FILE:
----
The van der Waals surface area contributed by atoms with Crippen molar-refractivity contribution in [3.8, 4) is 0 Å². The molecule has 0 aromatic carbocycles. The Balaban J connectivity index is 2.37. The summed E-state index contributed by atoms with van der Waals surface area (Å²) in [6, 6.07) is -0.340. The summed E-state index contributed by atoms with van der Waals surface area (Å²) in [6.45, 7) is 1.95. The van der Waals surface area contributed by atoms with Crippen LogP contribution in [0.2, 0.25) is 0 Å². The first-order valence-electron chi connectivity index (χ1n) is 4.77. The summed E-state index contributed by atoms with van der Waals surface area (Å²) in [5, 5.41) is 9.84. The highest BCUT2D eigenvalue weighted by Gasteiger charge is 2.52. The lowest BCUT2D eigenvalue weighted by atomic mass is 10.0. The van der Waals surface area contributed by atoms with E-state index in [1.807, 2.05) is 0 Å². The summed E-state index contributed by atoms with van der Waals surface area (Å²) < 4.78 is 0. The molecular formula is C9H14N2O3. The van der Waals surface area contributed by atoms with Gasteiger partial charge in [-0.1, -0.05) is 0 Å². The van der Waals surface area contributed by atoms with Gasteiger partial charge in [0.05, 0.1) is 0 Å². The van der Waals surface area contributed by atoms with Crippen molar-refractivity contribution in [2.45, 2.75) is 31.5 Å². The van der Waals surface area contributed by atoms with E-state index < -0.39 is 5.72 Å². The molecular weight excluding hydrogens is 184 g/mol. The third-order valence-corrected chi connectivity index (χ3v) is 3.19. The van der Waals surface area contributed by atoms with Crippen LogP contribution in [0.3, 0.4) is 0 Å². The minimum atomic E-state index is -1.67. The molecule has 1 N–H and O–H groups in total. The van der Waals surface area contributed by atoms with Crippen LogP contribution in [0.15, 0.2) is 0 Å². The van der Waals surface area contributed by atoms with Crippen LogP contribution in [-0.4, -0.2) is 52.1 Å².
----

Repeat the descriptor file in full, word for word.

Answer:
The van der Waals surface area contributed by atoms with Crippen molar-refractivity contribution in [3.8, 4) is 0 Å². The molecule has 0 aromatic carbocycles. The Balaban J connectivity index is 2.37. The summed E-state index contributed by atoms with van der Waals surface area (Å²) in [6, 6.07) is -0.340. The summed E-state index contributed by atoms with van der Waals surface area (Å²) in [6.45, 7) is 1.95. The van der Waals surface area contributed by atoms with Crippen LogP contribution in [0.2, 0.25) is 0 Å². The first-order valence-electron chi connectivity index (χ1n) is 4.77. The summed E-state index contributed by atoms with van der Waals surface area (Å²) in [5, 5.41) is 9.84. The highest BCUT2D eigenvalue weighted by Gasteiger charge is 2.52. The lowest BCUT2D eigenvalue weighted by atomic mass is 10.0. The van der Waals surface area contributed by atoms with E-state index in [1.807, 2.05) is 0 Å². The summed E-state index contributed by atoms with van der Waals surface area (Å²) < 4.78 is 0. The molecular formula is C9H14N2O3. The van der Waals surface area contributed by atoms with Gasteiger partial charge in [-0.1, -0.05) is 0 Å². The van der Waals surface area contributed by atoms with Gasteiger partial charge in [0.05, 0.1) is 0 Å². The van der Waals surface area contributed by atoms with Crippen molar-refractivity contribution in [2.45, 2.75) is 31.5 Å². The van der Waals surface area contributed by atoms with E-state index < -0.39 is 5.72 Å². The molecular weight excluding hydrogens is 184 g/mol. The third-order valence-corrected chi connectivity index (χ3v) is 3.19. The van der Waals surface area contributed by atoms with Crippen LogP contribution in [0.3, 0.4) is 0 Å². The minimum atomic E-state index is -1.67. The molecule has 1 N–H and O–H groups in total. The van der Waals surface area contributed by atoms with Crippen LogP contribution in [0.15, 0.2) is 0 Å². The van der Waals surface area contributed by atoms with Crippen LogP contribution in [-0.4, -0.2) is 52.1 Å².